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Toledo City Council to Consider Anti-Racial Profiling Ordinance

Reprinted with permission from El Tiempo newspaper

As Toledo City Council gets set to debate a proposed resolution opposing Arizona’s controversial immigration law, another piece of proposed legislation that would ban interfering with civil rights and prohibit racial profiling is entering that same arena. The ordinance was introduced at Tuesday afternoon’s city council meeting.

City council’s Youth Parks, Recreation, and Community Relations Committee has scheduled a public hearing on the legislation at 2 p.m. on Tuesday, July 6 at One Government Center. Council committee chairman Steve Steel, an at-large Democrat, is sponsoring the proposed ordinance that would only allow Toledo police to use racial profiling when investigating a crime.

Steel credited the ongoing discussions about the immigration-related resolution and a recent letter from Juanita Greene from the Board of Community Relations as the impetus for the ordinance. Lourdes Santiago, an attorney with the city law department, helped Steel craft the proposed legislation. Steel and Ms. Santiago came to the conclusion that existing civil rights laws in Toledo Municipal Code are “left wide open to interpretation.”

“I think it is important, as a community, that we explicitly state that we are a welcoming community to all the diverse constituents within our community,” said Steel. “We as a community also won’t detain or arrest people based on the notion of what they look like, but only based on having committed a crime.”

The proposed ordinance defines racial profiling as “a deprivation of a person’s constitutional or statutory right to be free of an unreasonable search or seizure. Racial profiling consists of stopping, detaining, questioning or arresting a person solely based on their race, color, ethnicity, religion, nationality, gender, sexual orientation, language spoken, accent or attire.”

Any violation of that definition is considered the crime of “interfering with civil rights,” a first-degree misdemeanor punishable by up to six months in jail, which states that “no public servant, under color of his or her office, employment or authority, shall knowingly deprive, or conspire or attempt to deprive any person of a constitutional or statutory right.”

An existing municipal law already defines interfering with civil rights in a similar fashion, but only in generic fashion and does not address racial profiling. If council approves, that current ordinance would be repealed and replaced with the updated language.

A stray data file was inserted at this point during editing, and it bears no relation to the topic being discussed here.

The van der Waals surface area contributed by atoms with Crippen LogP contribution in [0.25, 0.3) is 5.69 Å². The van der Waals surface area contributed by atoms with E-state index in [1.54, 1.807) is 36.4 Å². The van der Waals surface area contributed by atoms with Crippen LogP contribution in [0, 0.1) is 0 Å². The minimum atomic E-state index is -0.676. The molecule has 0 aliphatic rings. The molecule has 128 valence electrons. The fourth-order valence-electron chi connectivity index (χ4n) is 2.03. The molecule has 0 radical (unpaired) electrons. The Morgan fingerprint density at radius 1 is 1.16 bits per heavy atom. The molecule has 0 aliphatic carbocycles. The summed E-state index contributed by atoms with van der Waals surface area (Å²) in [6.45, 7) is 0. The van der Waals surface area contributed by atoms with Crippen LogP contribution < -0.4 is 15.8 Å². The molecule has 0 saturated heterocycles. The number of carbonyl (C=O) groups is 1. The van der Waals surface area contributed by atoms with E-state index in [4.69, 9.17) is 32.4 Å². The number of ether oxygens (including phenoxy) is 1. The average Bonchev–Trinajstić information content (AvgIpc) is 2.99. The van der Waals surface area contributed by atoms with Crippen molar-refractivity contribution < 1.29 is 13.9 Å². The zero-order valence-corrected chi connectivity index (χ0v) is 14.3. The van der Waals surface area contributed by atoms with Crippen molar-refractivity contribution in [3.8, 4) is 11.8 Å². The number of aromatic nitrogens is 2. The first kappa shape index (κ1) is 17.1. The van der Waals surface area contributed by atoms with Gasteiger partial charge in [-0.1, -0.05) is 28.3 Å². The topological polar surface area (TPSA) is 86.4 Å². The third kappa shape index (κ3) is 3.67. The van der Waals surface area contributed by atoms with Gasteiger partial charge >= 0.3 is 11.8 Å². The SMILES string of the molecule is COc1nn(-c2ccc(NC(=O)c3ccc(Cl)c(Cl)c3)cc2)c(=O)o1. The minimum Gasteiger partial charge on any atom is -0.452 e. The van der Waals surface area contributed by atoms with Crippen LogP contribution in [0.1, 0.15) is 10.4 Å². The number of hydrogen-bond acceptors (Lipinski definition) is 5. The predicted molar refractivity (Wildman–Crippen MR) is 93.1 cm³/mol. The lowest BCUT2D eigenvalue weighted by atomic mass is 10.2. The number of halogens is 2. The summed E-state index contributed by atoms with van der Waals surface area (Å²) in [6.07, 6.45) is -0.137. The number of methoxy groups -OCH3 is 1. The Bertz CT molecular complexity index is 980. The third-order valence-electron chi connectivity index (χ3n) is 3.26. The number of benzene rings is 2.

“We have a diverse community, all of whom deserve some level of protection,” Steel explained. “Whether than’s an immigration law that tends to target Latinos, we’ve seen profiling occur when an act of terrorism happens—targeted against people of Middle Eastern descent, and the African-American community has complaints about being targeted based on their race or color. This can clarify where we stand as a community if an immigration change comes along.”

There is any exception to the proposed ordinance, which gives police officers the authority to “use profiling criteria only when engaged in an active search for an individual suspected of or witness to an offense.”

“There are times within police investigative work where an APB (all-points bulletin) is put out with a description where they are looking for a suspect,” explained Steel. “They look for that person based on criteria involving race, possibly color.”

Steel stated he looked at similar laws for communities in other states and whether they delineate racial profiling and provide exceptions to the law on behalf of police. The councilman explained that was the first concern of Ms. Santiago, a former prosecutor, to ensure there was no part of the legislation that would inhibit the ability of police to do their job. So Steel included the exception as a result.

The proposed ordinance is being labeled an “emergency” measure, meaning it would go into effect as soon as Mayor Mike Bell signs it into law. The draft language of the ordinance states the reasons as “necessary for the immediate preservation of the public peace, health, safety and property” and “to prohibit racial profiling and interfering with civil rights.”

The proposed legislation is separate from a resolution to be introduced by freshman councilman Adam Martinez in opposition to the Arizona immigration law. Martinez was set to move forward on the resolution in early June, but pulled it back to make language changes.

The resolution Martinez is sponsoring is similar to one passed last week by Lucas County Commissioners, calling on Congress to pass comprehensive immigration reform to prevent the spread of state laws similar to the Arizona legislation, which requires local police to inquire about a person’s immigration status during the course of an investigation.

Martinez told El Tiempo last week that he has secured enough votes among his elected colleagues to pass the resolution, but wants to do a better job of “educating the public” on what he labeled a controversial and complicated issue before formally reintroducing it. He expects to bring back the resolution before council sometime in July.